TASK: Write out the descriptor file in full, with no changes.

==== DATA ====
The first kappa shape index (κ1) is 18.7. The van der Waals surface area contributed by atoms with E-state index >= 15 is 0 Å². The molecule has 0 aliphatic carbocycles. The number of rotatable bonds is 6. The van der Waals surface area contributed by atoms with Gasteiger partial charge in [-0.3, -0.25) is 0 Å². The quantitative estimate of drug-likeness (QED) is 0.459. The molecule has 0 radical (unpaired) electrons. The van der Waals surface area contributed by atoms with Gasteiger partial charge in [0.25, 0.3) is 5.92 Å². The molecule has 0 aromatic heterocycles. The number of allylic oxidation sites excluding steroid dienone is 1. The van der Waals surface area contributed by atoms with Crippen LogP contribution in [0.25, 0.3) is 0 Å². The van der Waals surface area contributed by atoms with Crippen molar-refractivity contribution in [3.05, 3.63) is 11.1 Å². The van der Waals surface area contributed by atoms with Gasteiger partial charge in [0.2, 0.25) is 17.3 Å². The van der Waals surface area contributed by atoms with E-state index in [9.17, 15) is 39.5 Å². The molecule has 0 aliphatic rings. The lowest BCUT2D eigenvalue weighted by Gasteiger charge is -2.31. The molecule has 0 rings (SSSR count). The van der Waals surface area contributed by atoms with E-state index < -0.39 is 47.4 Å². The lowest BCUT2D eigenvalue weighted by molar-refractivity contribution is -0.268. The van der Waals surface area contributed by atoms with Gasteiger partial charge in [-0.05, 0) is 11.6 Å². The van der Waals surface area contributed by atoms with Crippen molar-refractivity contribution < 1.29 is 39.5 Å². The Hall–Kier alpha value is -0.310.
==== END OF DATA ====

The first kappa shape index (κ1) is 18.7. The van der Waals surface area contributed by atoms with E-state index >= 15 is 0 Å². The molecule has 0 aliphatic carbocycles. The number of rotatable bonds is 6. The van der Waals surface area contributed by atoms with Gasteiger partial charge in [-0.3, -0.25) is 0 Å². The quantitative estimate of drug-likeness (QED) is 0.459. The molecule has 0 radical (unpaired) electrons. The van der Waals surface area contributed by atoms with Gasteiger partial charge in [0.25, 0.3) is 5.92 Å². The molecule has 0 aromatic heterocycles. The number of allylic oxidation sites excluding steroid dienone is 1. The van der Waals surface area contributed by atoms with Crippen LogP contribution in [0.25, 0.3) is 0 Å². The van der Waals surface area contributed by atoms with Crippen molar-refractivity contribution in [3.05, 3.63) is 11.1 Å². The van der Waals surface area contributed by atoms with Gasteiger partial charge in [0.2, 0.25) is 17.3 Å². The van der Waals surface area contributed by atoms with E-state index in [9.17, 15) is 39.5 Å². The molecule has 0 aliphatic rings. The lowest BCUT2D eigenvalue weighted by Gasteiger charge is -2.31. The molecule has 0 rings (SSSR count). The van der Waals surface area contributed by atoms with E-state index < -0.39 is 47.4 Å². The lowest BCUT2D eigenvalue weighted by molar-refractivity contribution is -0.268. The van der Waals surface area contributed by atoms with Gasteiger partial charge in [-0.05, 0) is 11.6 Å². The van der Waals surface area contributed by atoms with Crippen molar-refractivity contribution < 1.29 is 39.5 Å². The Hall–Kier alpha value is -0.310.